Hunter Schafer Is the New Face of Mugler’s Angel Elixir Fragrance
Discover the fascinating new star.
by : ELLE Canada- Mar 1st, 2023
Harley Weir for Mugler
Since Hunter Schafer stepped into the spotlight playing Jules in the HBO hit Euphoria, her star power has skyrocketed. In just a few years, the runway model, activist for LGBTQIA+ rights and actress has become a recognizable name amongst teens and fashion industry professionals alike. This spring, she’s the new face of Mugler’s Angel Elixir perfume, another role that suits her perfectly. Here, the talented young star discusses her acting career, the importance of queer voices in art and her current style.
How did you know you wanted to be an actress?
It was less of a discovery of wanting to be an actress more that I fell into it. I was a model in New York shortly after graduating high school. I did that for about a year, or a year and a half. I had plans to go to fashion school, but my agency sent me to an audition near the end of that time period. It happened to be Euphoria, and Euphoria happened to snowball in the right direction.
Acting was kind of really terrifying at first. It was not something I was anticipating for myself. I’ve ended up growing fond of it. I feel like I have a very special artistic relationship with it now, but it wasn’t always like that.
How much of your Euphoria character Jules is in Hunter, and how much of Hunter is in Jules?
There’s a lot of me in Jules. When I first started playing her especially, there might have been a lot of me in her, and her in me. I feel less parallel to Jules now than I did when I first started playing her. Nineteen-year-old Hunter felt very in line with Jules’ essence that we created in season one. But I feel like I’ve branched out a little bit since.
Euphoria is praised for its depiction of Gen-Z and Gen-Alpha. How closely do you think the show depicts those generations?
The cast is composed of a lot of members of Gen-Z, and the writer and creator Sam Levinson worked closely with all of us, so I think there was a lot of truth infused into it. It was a close collaboration with actual members of Gen-Z. But at the end of the day, I don’t think it’s supposed to be a super accurate depiction, instead it’s a dramatization of Gen-Z humans.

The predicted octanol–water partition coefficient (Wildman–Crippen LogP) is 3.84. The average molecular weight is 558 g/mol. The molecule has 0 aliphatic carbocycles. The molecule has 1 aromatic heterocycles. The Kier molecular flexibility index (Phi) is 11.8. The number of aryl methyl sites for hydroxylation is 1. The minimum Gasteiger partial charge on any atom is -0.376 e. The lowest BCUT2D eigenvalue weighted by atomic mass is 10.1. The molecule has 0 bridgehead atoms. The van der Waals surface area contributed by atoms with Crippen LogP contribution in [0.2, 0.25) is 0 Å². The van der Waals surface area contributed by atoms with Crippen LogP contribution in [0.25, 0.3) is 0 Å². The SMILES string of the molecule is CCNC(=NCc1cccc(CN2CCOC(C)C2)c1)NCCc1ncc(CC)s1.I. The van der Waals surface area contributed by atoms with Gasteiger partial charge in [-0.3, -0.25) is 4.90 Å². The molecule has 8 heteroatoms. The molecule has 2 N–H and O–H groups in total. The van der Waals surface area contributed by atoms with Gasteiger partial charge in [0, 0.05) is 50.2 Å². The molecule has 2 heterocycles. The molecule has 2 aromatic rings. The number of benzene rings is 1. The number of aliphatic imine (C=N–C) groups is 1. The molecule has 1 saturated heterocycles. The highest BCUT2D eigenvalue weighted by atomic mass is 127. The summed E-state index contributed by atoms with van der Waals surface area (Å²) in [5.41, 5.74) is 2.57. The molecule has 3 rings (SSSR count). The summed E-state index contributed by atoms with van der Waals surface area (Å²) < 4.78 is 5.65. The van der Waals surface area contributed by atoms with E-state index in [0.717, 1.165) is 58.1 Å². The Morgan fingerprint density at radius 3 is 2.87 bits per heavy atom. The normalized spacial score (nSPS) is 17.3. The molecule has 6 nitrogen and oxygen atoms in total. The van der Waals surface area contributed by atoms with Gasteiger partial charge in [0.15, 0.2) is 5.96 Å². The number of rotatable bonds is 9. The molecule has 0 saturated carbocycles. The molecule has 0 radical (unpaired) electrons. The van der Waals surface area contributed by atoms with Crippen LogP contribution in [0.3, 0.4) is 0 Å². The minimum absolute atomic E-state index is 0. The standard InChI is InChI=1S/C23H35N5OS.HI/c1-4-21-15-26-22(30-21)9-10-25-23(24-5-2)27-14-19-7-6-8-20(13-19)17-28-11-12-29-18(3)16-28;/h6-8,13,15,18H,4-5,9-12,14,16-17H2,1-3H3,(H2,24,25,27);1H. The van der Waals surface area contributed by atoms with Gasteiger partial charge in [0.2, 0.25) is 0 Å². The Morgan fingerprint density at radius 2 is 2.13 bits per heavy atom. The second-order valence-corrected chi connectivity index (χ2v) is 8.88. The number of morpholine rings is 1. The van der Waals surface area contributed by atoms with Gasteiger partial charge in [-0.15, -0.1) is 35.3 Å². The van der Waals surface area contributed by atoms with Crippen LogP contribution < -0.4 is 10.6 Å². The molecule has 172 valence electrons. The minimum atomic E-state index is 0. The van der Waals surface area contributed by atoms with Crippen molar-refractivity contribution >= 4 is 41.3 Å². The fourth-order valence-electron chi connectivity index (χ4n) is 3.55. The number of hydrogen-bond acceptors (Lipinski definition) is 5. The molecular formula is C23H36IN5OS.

Can you think of an important turning point in your career, and what it felt like?
I still feel pretty new to referring to my professional life as a career. I still feel like I’m getting started in a lot of ways, but I think there’s been a couple turning points. The obvious one is “Euphoria”—that was really my jumping off point in acting and graduating into these larger scale opportunities.
Even within the past year, I’ve been away from a lot of social media and events. I’ve kind of taken a distance from everything, but it’s because I’ve been making movies, which was not a thing before. Now I feel like I’m cresting this next little turning point, where I get to graduate from television and can show some other sides of myself with acting. I’m excited for this upcoming turning point.
What do you think people respond to about you?
I think it doesn’t go without saying that I am in the public eye as a trans person who’s pretty young, and part of a really well received TV show. There’s not too many trans people out in the media in this position. I think Gen-Z is in a sociopolitical space where we’re ready for that. I just feel really grateful to be living in a time where someone like me can have this career path, and that I get to be part of carving out space for others to take over.